- Until now, the law related to “spouse and child support payments” but since these are separate issues and should not be covered as if one and the same, they will be listed as “spousal suppport payments” and “child support payments”
- The amendment seeks to clarify that “child support payments” includes all past and future financial requirements until the age at which the parent is no longer obligated to financially support their offspring. These include lodging, education, medical and all other expenditures for necessities and not just as reimbursement of expenses between the parents.
Given that these are the proposed amendments, why is the uproar? Mako published an article in which they claimed that “allowing” the Rabbinic Court to determine child support will set back women’s rights by decades. Times of Israel say that this bill is “another step toward theocracy and an attempt to compromise women’s rights, which they said would be jeopardized in the rabbinical court because halacha, Jewish law, favors men.”
Guy Raveh, chair of the NGO Shared Parenting=Best Interests of the Child.wrote an op-ed in Hebrew in Yisrael Hayom, challenging that view. In it, he explains the situation:
“In 2019, the Supreme Court ruled that the Rabbinical Court has the authority to discuss child support only when there is the express consent of both parents. In the absence of consent, child support will be determined in the Family Court.”
But there was no legislation on this matter and therefore it is not a matter of law at all. That means that the Rabbinic Court was free to carry on as before and, in fact, Raveh notes that that is what they did: There was never a point in time when the Rabbinic Court had exclusive jurisdiction over child support decisions and that is not anticipated to change, regardless of claims of articles such as the Times of Israel piece.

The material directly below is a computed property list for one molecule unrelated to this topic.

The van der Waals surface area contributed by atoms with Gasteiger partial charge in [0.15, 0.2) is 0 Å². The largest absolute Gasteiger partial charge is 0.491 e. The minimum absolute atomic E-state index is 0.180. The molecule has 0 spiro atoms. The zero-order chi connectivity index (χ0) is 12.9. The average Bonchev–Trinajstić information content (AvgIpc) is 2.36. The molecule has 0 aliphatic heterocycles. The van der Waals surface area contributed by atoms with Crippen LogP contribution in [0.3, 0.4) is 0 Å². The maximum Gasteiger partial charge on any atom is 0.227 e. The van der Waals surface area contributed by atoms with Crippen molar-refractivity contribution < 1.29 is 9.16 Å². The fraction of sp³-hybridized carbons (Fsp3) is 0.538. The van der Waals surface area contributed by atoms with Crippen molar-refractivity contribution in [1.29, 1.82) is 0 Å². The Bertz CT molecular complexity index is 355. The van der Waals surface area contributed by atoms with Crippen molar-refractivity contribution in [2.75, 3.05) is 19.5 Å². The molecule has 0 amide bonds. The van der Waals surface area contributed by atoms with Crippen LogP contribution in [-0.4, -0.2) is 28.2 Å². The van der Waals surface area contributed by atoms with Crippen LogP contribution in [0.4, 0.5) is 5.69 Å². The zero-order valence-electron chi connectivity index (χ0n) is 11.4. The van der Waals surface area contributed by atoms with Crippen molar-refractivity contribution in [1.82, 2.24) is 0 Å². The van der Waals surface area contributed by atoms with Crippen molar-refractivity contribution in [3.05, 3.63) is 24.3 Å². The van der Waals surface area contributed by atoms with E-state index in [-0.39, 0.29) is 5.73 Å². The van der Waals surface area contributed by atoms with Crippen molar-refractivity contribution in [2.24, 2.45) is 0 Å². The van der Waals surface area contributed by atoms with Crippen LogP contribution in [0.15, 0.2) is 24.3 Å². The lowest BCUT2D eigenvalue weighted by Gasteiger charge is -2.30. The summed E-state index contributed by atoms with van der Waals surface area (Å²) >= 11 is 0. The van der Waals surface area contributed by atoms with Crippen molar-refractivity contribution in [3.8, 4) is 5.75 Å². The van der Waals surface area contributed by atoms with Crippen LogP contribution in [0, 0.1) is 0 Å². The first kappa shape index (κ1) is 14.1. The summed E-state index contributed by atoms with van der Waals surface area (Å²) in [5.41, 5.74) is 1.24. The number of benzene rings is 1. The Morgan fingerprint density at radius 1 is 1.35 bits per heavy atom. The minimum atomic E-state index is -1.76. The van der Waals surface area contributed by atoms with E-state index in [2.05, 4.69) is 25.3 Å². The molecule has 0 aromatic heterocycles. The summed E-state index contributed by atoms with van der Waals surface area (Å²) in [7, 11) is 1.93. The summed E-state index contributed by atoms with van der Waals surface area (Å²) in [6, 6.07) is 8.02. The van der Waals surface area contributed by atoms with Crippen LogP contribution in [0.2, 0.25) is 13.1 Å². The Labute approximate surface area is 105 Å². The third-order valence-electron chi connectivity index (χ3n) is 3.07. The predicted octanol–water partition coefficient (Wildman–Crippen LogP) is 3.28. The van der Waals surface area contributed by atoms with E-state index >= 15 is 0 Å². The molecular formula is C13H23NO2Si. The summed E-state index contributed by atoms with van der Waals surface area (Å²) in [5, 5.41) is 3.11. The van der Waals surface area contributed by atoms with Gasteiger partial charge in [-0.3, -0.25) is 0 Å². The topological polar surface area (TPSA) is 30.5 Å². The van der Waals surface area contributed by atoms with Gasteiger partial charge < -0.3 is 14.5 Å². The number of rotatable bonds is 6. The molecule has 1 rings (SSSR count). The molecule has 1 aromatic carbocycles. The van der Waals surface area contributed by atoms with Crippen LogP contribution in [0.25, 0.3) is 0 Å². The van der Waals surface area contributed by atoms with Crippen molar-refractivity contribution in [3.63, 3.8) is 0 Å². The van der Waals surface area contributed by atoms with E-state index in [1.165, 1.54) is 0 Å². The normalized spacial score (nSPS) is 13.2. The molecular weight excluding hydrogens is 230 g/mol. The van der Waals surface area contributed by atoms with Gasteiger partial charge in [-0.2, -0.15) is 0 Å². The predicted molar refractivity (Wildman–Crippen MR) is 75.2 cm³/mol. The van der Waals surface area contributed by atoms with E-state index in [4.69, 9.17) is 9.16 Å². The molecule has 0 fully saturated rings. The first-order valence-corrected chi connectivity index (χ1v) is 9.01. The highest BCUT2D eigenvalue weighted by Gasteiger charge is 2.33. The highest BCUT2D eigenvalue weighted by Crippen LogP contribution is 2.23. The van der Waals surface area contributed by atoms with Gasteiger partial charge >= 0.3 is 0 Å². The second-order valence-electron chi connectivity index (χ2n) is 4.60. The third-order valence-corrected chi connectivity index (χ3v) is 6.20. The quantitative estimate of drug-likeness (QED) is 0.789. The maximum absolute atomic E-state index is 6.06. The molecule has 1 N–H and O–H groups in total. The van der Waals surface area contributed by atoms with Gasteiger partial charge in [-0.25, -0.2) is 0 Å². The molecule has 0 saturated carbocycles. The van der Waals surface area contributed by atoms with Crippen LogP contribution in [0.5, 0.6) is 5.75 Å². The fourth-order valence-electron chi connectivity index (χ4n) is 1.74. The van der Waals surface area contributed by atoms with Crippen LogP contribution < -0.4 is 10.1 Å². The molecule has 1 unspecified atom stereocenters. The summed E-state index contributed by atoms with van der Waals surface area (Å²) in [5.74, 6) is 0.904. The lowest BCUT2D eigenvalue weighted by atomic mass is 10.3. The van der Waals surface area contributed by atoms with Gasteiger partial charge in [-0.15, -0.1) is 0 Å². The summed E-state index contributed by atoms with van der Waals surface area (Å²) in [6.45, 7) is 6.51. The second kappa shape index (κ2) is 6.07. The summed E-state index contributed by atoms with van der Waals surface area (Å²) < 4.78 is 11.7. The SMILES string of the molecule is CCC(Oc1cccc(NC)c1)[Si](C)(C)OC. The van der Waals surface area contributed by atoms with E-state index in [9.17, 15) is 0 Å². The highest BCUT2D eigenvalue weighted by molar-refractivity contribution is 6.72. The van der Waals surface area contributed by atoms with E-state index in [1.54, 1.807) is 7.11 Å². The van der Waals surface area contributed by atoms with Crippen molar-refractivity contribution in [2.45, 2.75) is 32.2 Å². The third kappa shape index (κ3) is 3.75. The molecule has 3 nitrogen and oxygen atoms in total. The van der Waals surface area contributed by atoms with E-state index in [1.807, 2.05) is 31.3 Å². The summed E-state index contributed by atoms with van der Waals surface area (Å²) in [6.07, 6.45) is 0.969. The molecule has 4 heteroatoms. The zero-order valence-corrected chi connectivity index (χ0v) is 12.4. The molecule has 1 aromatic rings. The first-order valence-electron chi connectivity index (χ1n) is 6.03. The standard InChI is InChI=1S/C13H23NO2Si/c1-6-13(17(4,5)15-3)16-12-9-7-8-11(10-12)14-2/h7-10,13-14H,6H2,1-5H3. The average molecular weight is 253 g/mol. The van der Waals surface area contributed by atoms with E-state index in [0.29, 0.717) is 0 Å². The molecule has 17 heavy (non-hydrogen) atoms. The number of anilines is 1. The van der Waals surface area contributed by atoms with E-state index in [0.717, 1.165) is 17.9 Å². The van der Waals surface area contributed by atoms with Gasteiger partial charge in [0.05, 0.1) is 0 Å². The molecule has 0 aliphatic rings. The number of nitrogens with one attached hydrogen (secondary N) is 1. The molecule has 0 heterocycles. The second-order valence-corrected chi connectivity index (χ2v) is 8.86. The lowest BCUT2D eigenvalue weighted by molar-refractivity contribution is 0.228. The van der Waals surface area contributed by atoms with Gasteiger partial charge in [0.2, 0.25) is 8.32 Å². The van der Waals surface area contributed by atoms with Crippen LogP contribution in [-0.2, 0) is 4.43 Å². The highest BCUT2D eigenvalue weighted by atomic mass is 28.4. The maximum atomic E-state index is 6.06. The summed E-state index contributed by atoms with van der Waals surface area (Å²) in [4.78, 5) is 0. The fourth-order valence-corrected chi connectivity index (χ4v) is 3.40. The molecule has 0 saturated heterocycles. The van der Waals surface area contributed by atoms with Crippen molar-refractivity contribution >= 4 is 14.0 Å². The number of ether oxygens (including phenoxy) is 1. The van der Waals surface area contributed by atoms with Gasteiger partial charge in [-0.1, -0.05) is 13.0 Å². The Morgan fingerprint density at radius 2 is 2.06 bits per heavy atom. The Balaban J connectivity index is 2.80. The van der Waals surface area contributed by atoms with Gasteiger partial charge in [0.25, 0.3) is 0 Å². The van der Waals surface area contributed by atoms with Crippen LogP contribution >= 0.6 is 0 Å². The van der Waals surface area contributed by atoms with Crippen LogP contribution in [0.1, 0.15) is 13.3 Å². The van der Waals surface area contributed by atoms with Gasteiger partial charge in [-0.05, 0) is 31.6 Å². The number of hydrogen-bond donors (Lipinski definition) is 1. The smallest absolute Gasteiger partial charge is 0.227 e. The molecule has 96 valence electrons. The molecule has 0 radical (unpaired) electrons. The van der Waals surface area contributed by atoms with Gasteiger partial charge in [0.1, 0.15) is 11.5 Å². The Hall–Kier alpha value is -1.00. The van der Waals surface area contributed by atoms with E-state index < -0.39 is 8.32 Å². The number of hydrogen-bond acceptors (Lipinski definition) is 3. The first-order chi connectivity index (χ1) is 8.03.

“In 2021, the Great Rabbinical Court issued a ruling according to which the Supreme Court’s decision does not bind the rabbi, and child support can continue to be discussed as before.”
In other words, there was no law taking away the Rabbinic Court authority to discuss child support payments and so no law is necessary to give it back as some think the current bill proposes to do.
Raveh notes another interesting development in the competition between the Rabbinic and Family Courts:
“In 2017, the Supreme Court published a new guideline for calculating the amount of child support over the age of 6, which states that the salary of both the child’s parents must be taken into account, along with the custody arrangement schedule.”
Since then, the mother’s salary is also taken into account in Family Court but Rabbinic Court, operating according to religious law, does not do so. This has led to the situation that, regarding child support payments, it is better for mothers to go to Rabbinic Court and fathers to go to Family Court.
“So it is true,” Raveh continues, “many misunderstand the situation and present the measure as further harm to women – as is customary to present in the context of the conduct of the Rabbinic Courts. But as mentioned, this bill actually works in favor of the mothers, and in most cases the amount of child support that will be determined by the rabbi is higher than the amount that will be determined in family court, when it comes to children over the age of 6.”
Claiming that a law will harm women and going out to publicly protest that law when, in fact, it does not harm women — not this particular law, that is — does not help the cause. In fact, it makes a farce of the claim to be protecting women’s rights. Please be careful what you demonstrate against in order not to dilute your protests.